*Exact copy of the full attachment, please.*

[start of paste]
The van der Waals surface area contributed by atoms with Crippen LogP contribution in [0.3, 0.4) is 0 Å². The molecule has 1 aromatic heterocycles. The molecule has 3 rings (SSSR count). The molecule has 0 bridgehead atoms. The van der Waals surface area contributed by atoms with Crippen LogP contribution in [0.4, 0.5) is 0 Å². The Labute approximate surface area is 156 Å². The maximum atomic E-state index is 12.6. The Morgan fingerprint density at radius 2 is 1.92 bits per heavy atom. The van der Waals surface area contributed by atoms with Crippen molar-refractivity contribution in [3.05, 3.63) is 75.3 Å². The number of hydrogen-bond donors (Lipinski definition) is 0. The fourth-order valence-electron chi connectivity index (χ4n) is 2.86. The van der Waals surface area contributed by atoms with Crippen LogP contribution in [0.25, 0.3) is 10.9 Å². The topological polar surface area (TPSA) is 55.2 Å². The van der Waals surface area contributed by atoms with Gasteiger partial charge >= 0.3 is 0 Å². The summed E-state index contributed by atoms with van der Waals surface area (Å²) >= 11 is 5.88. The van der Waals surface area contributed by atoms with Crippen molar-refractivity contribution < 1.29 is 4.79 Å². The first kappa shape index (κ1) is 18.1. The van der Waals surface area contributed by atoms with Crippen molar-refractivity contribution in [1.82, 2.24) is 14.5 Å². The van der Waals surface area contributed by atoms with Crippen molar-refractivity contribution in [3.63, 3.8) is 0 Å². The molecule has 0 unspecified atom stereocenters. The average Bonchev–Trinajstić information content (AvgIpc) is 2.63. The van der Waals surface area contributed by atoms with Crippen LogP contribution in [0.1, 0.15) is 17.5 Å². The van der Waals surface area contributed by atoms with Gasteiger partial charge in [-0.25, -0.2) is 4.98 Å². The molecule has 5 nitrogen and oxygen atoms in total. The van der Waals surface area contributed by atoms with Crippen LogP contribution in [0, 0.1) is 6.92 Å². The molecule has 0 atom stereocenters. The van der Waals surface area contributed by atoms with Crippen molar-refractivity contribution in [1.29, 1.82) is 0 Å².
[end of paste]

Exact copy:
The van der Waals surface area contributed by atoms with Crippen LogP contribution in [0.3, 0.4) is 0 Å². The molecule has 1 aromatic heterocycles. The molecule has 3 rings (SSSR count). The molecule has 0 bridgehead atoms. The van der Waals surface area contributed by atoms with Crippen LogP contribution in [0.4, 0.5) is 0 Å². The Labute approximate surface area is 156 Å². The maximum atomic E-state index is 12.6. The Morgan fingerprint density at radius 2 is 1.92 bits per heavy atom. The van der Waals surface area contributed by atoms with Crippen molar-refractivity contribution in [3.05, 3.63) is 75.3 Å². The number of hydrogen-bond donors (Lipinski definition) is 0. The fourth-order valence-electron chi connectivity index (χ4n) is 2.86. The van der Waals surface area contributed by atoms with Crippen LogP contribution in [0.25, 0.3) is 10.9 Å². The topological polar surface area (TPSA) is 55.2 Å². The van der Waals surface area contributed by atoms with Gasteiger partial charge >= 0.3 is 0 Å². The summed E-state index contributed by atoms with van der Waals surface area (Å²) >= 11 is 5.88. The van der Waals surface area contributed by atoms with Crippen molar-refractivity contribution < 1.29 is 4.79 Å². The first kappa shape index (κ1) is 18.1. The van der Waals surface area contributed by atoms with Crippen molar-refractivity contribution in [1.82, 2.24) is 14.5 Å². The van der Waals surface area contributed by atoms with Crippen molar-refractivity contribution in [3.63, 3.8) is 0 Å². The molecule has 0 unspecified atom stereocenters. The average Bonchev–Trinajstić information content (AvgIpc) is 2.63. The van der Waals surface area contributed by atoms with Crippen LogP contribution in [0.1, 0.15) is 17.5 Å². The van der Waals surface area contributed by atoms with Gasteiger partial charge in [-0.25, -0.2) is 4.98 Å². The molecule has 5 nitrogen and oxygen atoms in total. The van der Waals surface area contributed by atoms with Crippen LogP contribution in [0, 0.1) is 6.92 Å². The molecule has 0 atom stereocenters. The van der Waals surface area contributed by atoms with Crippen molar-refractivity contribution in [1.29, 1.82) is 0 Å².